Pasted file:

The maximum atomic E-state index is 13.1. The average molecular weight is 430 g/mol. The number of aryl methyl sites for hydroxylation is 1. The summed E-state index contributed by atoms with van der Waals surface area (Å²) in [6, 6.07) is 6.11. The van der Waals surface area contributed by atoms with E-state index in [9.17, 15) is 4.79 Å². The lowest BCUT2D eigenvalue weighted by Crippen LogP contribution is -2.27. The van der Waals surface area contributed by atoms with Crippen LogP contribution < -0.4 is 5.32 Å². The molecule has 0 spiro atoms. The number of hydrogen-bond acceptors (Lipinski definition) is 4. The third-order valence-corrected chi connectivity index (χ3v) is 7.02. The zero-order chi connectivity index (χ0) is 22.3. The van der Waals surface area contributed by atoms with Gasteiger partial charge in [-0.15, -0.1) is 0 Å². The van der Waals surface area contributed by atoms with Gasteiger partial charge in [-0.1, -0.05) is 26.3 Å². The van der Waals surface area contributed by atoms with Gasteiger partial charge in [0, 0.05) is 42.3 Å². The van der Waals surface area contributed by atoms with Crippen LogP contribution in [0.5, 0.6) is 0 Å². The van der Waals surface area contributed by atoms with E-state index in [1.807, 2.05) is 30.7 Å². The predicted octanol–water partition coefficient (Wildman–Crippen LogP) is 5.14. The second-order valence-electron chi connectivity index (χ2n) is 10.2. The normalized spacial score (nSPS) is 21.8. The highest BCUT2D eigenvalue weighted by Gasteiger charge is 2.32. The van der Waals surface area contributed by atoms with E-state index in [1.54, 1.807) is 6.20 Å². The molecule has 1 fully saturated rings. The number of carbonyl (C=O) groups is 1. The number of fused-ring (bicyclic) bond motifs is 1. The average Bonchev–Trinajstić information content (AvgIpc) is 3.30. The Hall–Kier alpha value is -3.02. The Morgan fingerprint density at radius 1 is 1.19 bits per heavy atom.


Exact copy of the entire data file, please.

The maximum atomic E-state index is 13.1. The average molecular weight is 430 g/mol. The number of aryl methyl sites for hydroxylation is 1. The summed E-state index contributed by atoms with van der Waals surface area (Å²) in [6, 6.07) is 6.11. The van der Waals surface area contributed by atoms with E-state index in [9.17, 15) is 4.79 Å². The lowest BCUT2D eigenvalue weighted by Crippen LogP contribution is -2.27. The van der Waals surface area contributed by atoms with Crippen LogP contribution < -0.4 is 5.32 Å². The molecule has 0 spiro atoms. The number of hydrogen-bond acceptors (Lipinski definition) is 4. The third-order valence-corrected chi connectivity index (χ3v) is 7.02. The zero-order chi connectivity index (χ0) is 22.3. The van der Waals surface area contributed by atoms with Gasteiger partial charge in [-0.15, -0.1) is 0 Å². The van der Waals surface area contributed by atoms with Gasteiger partial charge in [-0.1, -0.05) is 26.3 Å². The van der Waals surface area contributed by atoms with Gasteiger partial charge in [0, 0.05) is 42.3 Å². The van der Waals surface area contributed by atoms with Crippen LogP contribution in [0.5, 0.6) is 0 Å². The van der Waals surface area contributed by atoms with E-state index in [1.807, 2.05) is 30.7 Å². The predicted octanol–water partition coefficient (Wildman–Crippen LogP) is 5.14. The second-order valence-electron chi connectivity index (χ2n) is 10.2. The normalized spacial score (nSPS) is 21.8. The highest BCUT2D eigenvalue weighted by Gasteiger charge is 2.32. The van der Waals surface area contributed by atoms with E-state index in [1.54, 1.807) is 6.20 Å². The molecule has 1 fully saturated rings. The number of carbonyl (C=O) groups is 1. The number of fused-ring (bicyclic) bond motifs is 1. The average Bonchev–Trinajstić information content (AvgIpc) is 3.30. The Hall–Kier alpha value is -3.02. The Morgan fingerprint density at radius 1 is 1.19 bits per heavy atom.